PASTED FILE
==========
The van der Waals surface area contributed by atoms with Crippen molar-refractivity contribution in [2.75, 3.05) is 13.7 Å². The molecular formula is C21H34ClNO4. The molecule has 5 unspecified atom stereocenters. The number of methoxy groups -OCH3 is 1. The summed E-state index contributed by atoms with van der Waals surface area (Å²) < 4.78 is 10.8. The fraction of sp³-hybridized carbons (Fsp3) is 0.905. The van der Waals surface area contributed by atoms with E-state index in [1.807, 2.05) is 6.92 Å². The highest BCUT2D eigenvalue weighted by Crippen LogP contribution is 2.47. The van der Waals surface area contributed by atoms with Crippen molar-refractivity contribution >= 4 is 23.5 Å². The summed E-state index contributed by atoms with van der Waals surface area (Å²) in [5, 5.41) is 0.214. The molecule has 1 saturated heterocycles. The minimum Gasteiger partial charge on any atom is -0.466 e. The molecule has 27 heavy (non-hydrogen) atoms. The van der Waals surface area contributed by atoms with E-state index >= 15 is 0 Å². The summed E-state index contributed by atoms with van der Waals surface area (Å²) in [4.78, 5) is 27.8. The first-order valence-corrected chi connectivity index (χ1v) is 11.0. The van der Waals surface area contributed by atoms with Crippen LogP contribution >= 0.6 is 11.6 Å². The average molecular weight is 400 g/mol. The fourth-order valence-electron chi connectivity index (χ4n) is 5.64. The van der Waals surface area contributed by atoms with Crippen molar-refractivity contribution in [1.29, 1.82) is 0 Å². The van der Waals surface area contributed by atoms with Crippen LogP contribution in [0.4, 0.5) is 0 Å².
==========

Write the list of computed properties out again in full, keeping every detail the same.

The van der Waals surface area contributed by atoms with Crippen molar-refractivity contribution in [2.75, 3.05) is 13.7 Å². The molecular formula is C21H34ClNO4. The molecule has 5 unspecified atom stereocenters. The number of methoxy groups -OCH3 is 1. The summed E-state index contributed by atoms with van der Waals surface area (Å²) < 4.78 is 10.8. The fraction of sp³-hybridized carbons (Fsp3) is 0.905. The van der Waals surface area contributed by atoms with E-state index in [1.807, 2.05) is 6.92 Å². The highest BCUT2D eigenvalue weighted by Crippen LogP contribution is 2.47. The van der Waals surface area contributed by atoms with Crippen molar-refractivity contribution >= 4 is 23.5 Å². The summed E-state index contributed by atoms with van der Waals surface area (Å²) in [5, 5.41) is 0.214. The molecule has 1 saturated heterocycles. The minimum Gasteiger partial charge on any atom is -0.466 e. The molecule has 27 heavy (non-hydrogen) atoms. The van der Waals surface area contributed by atoms with E-state index >= 15 is 0 Å². The summed E-state index contributed by atoms with van der Waals surface area (Å²) in [4.78, 5) is 27.8. The first-order valence-corrected chi connectivity index (χ1v) is 11.0. The van der Waals surface area contributed by atoms with Crippen LogP contribution >= 0.6 is 11.6 Å². The average molecular weight is 400 g/mol. The fourth-order valence-electron chi connectivity index (χ4n) is 5.64. The van der Waals surface area contributed by atoms with Crippen molar-refractivity contribution in [1.29, 1.82) is 0 Å². The van der Waals surface area contributed by atoms with Crippen LogP contribution in [0.4, 0.5) is 0 Å².